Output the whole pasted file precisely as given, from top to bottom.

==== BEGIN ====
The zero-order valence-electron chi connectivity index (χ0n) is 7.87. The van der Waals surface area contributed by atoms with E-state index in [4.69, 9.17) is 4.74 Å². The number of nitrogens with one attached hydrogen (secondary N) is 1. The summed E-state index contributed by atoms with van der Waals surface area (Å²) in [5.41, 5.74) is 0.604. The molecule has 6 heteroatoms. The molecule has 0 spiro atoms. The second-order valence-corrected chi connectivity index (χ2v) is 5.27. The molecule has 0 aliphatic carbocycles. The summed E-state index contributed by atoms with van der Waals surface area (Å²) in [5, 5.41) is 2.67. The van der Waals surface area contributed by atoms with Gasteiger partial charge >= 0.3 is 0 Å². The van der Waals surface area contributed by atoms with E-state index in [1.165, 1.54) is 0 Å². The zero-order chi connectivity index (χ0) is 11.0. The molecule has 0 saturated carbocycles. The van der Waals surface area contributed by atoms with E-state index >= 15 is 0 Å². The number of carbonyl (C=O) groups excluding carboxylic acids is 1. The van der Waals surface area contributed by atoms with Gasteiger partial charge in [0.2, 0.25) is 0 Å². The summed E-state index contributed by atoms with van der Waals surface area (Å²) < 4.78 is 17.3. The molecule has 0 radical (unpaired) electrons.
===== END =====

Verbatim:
The zero-order valence-electron chi connectivity index (χ0n) is 7.87. The van der Waals surface area contributed by atoms with E-state index in [4.69, 9.17) is 4.74 Å². The number of nitrogens with one attached hydrogen (secondary N) is 1. The summed E-state index contributed by atoms with van der Waals surface area (Å²) in [5.41, 5.74) is 0.604. The molecule has 6 heteroatoms. The molecule has 0 spiro atoms. The second-order valence-corrected chi connectivity index (χ2v) is 5.27. The molecule has 0 aliphatic carbocycles. The summed E-state index contributed by atoms with van der Waals surface area (Å²) in [5, 5.41) is 2.67. The van der Waals surface area contributed by atoms with Gasteiger partial charge >= 0.3 is 0 Å². The van der Waals surface area contributed by atoms with E-state index in [1.165, 1.54) is 0 Å². The zero-order chi connectivity index (χ0) is 11.0. The molecule has 0 saturated carbocycles. The van der Waals surface area contributed by atoms with E-state index >= 15 is 0 Å². The number of carbonyl (C=O) groups excluding carboxylic acids is 1. The van der Waals surface area contributed by atoms with Gasteiger partial charge in [0.2, 0.25) is 0 Å². The summed E-state index contributed by atoms with van der Waals surface area (Å²) < 4.78 is 17.3. The molecule has 0 radical (unpaired) electrons.